While translating Adventure Frameworks from a home brew to something I could publish, at each stage I have to ask myself “does this add enough to warrant explaining it to a stranger?” Originally there were six attributes, pretty close to the traditional six you’d see elsewhere. And initially they made sense. Strength and durability are two different things, you can be tough without necessarily being strong, and you could be coordinated without being either tough or strong. But when you add skills as a different layer some of those distinctions start to go away. What was the cut off point for what should be an attribute vs what should be a skill, other than just tradition?
What it came down to for me was function. Attributes in AF have always had ‘controls’ that give you a bonus to something, skills, dice, and so on. Then a score that you had to make a few key checks against (like rolling durability to avoid being injured). And often there was a damage track of some kind that had as many bubbles on it as your score. But not every attribute had all of these characteristics, and some that did were decidedly forced.
So I narrowed it down and said that if it had a score, a track, skills based on it, and a control that did something it was definitely an attribute. If it didn’t, it was probably a skill instead. Likewise any skill that I wanted to use a control on or a track for should either be promoted to attribute or that track or control should move to an existing attribute instead. When I looked at it like that, my six original attributes collapsed down into two, and some related leftovers taken together ended up being promoted to a third.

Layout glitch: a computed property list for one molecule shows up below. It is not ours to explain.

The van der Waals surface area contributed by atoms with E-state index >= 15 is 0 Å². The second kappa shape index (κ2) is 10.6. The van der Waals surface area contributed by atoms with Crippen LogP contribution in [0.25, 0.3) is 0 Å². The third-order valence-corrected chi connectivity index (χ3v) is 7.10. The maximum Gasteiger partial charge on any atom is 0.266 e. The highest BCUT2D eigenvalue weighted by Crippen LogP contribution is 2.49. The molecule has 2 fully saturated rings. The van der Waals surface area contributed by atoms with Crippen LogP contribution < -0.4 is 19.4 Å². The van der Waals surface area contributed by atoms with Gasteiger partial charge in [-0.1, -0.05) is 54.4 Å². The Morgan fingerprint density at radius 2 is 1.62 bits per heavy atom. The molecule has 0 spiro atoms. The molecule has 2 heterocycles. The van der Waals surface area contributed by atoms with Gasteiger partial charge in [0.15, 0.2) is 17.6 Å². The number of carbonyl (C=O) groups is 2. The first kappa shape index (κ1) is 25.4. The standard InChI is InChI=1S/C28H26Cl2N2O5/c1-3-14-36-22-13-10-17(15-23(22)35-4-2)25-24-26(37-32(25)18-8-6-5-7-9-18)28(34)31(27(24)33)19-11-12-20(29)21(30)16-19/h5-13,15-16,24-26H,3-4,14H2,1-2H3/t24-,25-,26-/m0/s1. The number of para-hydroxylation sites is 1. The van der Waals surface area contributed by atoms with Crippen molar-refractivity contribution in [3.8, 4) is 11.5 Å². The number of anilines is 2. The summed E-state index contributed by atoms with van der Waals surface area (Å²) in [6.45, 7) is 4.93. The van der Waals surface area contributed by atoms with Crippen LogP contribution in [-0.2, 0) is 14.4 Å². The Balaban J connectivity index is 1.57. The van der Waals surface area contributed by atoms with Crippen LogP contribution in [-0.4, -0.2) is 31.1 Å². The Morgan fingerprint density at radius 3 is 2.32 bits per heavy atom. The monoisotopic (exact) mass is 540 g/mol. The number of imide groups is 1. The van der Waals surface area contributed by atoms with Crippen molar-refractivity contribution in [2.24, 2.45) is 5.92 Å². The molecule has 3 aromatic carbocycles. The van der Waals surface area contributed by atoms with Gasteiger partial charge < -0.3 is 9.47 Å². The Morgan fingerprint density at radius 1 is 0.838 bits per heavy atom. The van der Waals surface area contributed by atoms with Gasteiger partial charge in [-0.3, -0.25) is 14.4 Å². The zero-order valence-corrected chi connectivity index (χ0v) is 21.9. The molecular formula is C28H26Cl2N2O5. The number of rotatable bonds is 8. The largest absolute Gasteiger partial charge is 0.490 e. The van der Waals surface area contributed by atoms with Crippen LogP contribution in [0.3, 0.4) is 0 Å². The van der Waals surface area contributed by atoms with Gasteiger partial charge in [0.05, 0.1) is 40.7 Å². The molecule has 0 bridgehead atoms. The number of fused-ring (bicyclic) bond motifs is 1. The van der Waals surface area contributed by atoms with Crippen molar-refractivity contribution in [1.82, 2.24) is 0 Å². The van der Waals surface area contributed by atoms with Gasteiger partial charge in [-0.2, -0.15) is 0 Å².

Strength ended up covering what strength, coordination, and durability used to handle in pieces. Sense ended up working for what used to be reason and experience, with perception rolled in as well. Heart covered will, plus some influence based uses left over that hadn’t fit elsewhere. Depending on the setting I could actually see other attributes being added, but that should be rare. And for the case where you want to be good (or bad) at a particular aspect of an attribute there have always been abilities and faults that tweak that, now I just have to be careful that they are actually doing their job!